KATHMANDU, Nepal – Trade between Pakistan and India has been continuously rising despite recurring tension along the Line of Control in the disputed Jammu Kashmir state, but is yet to tap its estimated potential of $12 billion, according to a study compiled by the SAARC Chamber of Commerce and Industry.
According to the report, the two nations have been trade partners since 1947, but the trade potential remains under-exploited due to conflicts. Pakistan's gross domestic product (GDP) could increase by two per cent in the next three years if trade between Pakistan and India gets into full swing, the study notes.
It shows that bilateral trade was just $132 million till 1995 but increased in subsequent years after India granted the ‘Most Favoured Nation’ (MFN) status to Pakistan in 1996, immediately taking bilateral trade to $180 million. Pakistan responded by increasing the tradable items list to 600, but has refused to give MFN to India due to political and economic reasons.
At present, of the total 7,200 tariff lines, 1,209 items are on the negative list. Their trade volume stands at an improved $2.4 billion, which is just a fraction of the informal trade between the two countries. “They indulge in informal trade to the tune of $13 billion per annum through avenues like cross-border smuggling and personal baggage,” the study said.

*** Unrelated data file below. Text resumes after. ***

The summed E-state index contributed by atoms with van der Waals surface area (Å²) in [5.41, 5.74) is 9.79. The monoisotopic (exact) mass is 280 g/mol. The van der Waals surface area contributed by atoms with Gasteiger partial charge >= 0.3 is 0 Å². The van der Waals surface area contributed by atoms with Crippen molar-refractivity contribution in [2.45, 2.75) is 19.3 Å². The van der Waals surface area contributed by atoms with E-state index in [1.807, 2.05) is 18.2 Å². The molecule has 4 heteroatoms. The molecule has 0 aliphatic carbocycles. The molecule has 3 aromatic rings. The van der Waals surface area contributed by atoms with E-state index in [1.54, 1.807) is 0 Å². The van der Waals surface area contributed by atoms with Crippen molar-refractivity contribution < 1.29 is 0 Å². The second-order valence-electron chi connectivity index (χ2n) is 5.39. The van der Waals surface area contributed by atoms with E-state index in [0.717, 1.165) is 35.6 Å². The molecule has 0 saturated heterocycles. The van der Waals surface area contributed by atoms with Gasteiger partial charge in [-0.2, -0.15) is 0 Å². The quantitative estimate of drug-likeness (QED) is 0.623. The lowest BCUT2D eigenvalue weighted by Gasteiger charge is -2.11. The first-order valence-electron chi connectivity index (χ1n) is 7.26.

Pakistan will greatly benefit through increased trade activities between the two countries as its exports to India will rise to Rs250 billion in a short time, an increase of 733 per cent from the current level of Rs30 billion, the study says. Apart from these, Pakistan could save Rs100 billion in import of goods from India, which are currently sourced from other countries mainly due to the low transport costs.
Cheap raw material imports from India could also help in boosting exports of finished goods to Rs200 billion, the study said. It shows that bilateral trade will generate 500,000 new jobs in different sectors in three years.